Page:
Sunday, 5 February 2012

Fat man speak with forked tongue.

Wee Eck likes to reassure us that a separate Scotland would keep the Queen as head of state.

Hmmm. Let us not forget that the Irish Free State was founded as a Dominion of the Commonwealth with the King as head of state. That didn't last long once the republicans gained the upper hand after independence. And the SNP certainly has its republican faction - Alex Salmond, Kenny MacAskill, Roseanna Cunningham and Stewart Stevenson were all members of the '79 Group, the self-proclaimed "Scottish Socialist Republican" SNP splinter group. Roseanna Cunningham certainly still holds republican views - how many others are keeping quiet about theirs until their time comes? And the official student wing of the SNP, the obvious breeding ground for future SNP politicians, is expressly republican.

And another thing... Salmond is being either ignorant or disingenuous about a separate Scotland "not leaving the UK". Prior to the 1707 Treaty of Union, there was no "united kingdom", either small u, small k, or capital U, capital K. There was a Kingdom of England and a Kingdom of Scotland, and they just happened to have the same monarch. In fact, the term United Kingdom only became official with the union with Ireland in 1801. So, no, Alex, a separate Scotland would be leaving the UK and we damn well should be reminded of this on our voting papers when the day comes.

1 comment:

  1. Something as historically consequent as declaring Scotland a Republic could only take place after a specific referendum on the subject. Surely, as a democrat, you could have no objection to the Scottish people expressing their will, whichever way their decision went? In any case, even if Scotland became a republic, the Queen would still be Head of the Commonwealth - it would make no sense economically or politically for Scotland to leave the Commonwealth - and we would therefore, presumably, get our fair share of State Visits, as well as the Royal Family's frequent informal visits to Balmoral and Holyrood.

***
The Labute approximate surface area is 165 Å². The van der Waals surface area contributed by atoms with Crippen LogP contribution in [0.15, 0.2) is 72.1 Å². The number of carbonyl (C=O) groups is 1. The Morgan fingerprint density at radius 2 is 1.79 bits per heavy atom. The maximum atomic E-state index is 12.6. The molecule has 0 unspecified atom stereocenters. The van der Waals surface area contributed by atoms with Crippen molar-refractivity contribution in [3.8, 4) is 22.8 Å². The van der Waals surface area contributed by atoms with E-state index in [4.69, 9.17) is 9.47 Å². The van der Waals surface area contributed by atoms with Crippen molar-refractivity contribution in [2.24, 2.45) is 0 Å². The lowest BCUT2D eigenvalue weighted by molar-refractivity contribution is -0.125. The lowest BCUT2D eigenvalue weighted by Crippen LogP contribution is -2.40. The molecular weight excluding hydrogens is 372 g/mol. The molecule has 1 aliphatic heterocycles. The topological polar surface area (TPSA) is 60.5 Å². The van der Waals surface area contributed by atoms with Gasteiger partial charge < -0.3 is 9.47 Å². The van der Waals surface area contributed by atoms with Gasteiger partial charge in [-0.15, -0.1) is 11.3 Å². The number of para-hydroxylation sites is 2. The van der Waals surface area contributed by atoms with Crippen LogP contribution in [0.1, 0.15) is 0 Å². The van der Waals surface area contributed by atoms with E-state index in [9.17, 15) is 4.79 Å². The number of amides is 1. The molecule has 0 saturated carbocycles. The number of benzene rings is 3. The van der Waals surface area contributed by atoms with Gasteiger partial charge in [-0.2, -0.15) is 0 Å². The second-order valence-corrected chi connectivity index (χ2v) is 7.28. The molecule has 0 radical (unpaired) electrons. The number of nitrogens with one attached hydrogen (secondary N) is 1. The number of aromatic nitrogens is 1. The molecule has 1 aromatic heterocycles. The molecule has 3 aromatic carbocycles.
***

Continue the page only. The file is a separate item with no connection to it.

If we retain the Monarchy, economically, it looks like a win-win situation. We would receive all the attendant international publicity that draws tourists to these shores without having to pay the costs of the Civil List. As a Commonwealth Realm, we would incur only the expenses incurred for each official visit/event (security, transportation, venue, etc.) for which funds would be set aside through the ordinary legislative budgeting process. Members of the Royal Family draw enormous media coverage in the form of photographic, written, and televised commentary on all aspects of their lives, and they DO spend quite a lot of time in Scotland. Given that the title of "Mary, Queen of Scots" has attracted so much world interest and tourism, the revival of the the "Queen of Scots" title would also be of benefit to the economy. Tours of those of the present and former Royal Residences open to the public could be profitably organised - Cadzow Castle, Dunfermline Palace, Falkland Palace, Holyrood Palace, Linlithgow Palace, Castle of Mey, and Stirling Castle. All in all, the Royal Family could be of distinct economic benefit to the nation, and canny Scots would probably take that into account. My objections to the Royal Family are based on the kow-towing ritual worship of them by such as yourself, which, in my opinion, degrades human dignity. However, I am but one voice among many and democracy will prevail (also an exercise in human dignity). And I wouldn't be so sure about Alex Salmond's Republican tendencies. Lots of things change as you get older, and he and the Queen appear pretty chummy these days, appearing together in public at their point of mutual interest: the gee-gees.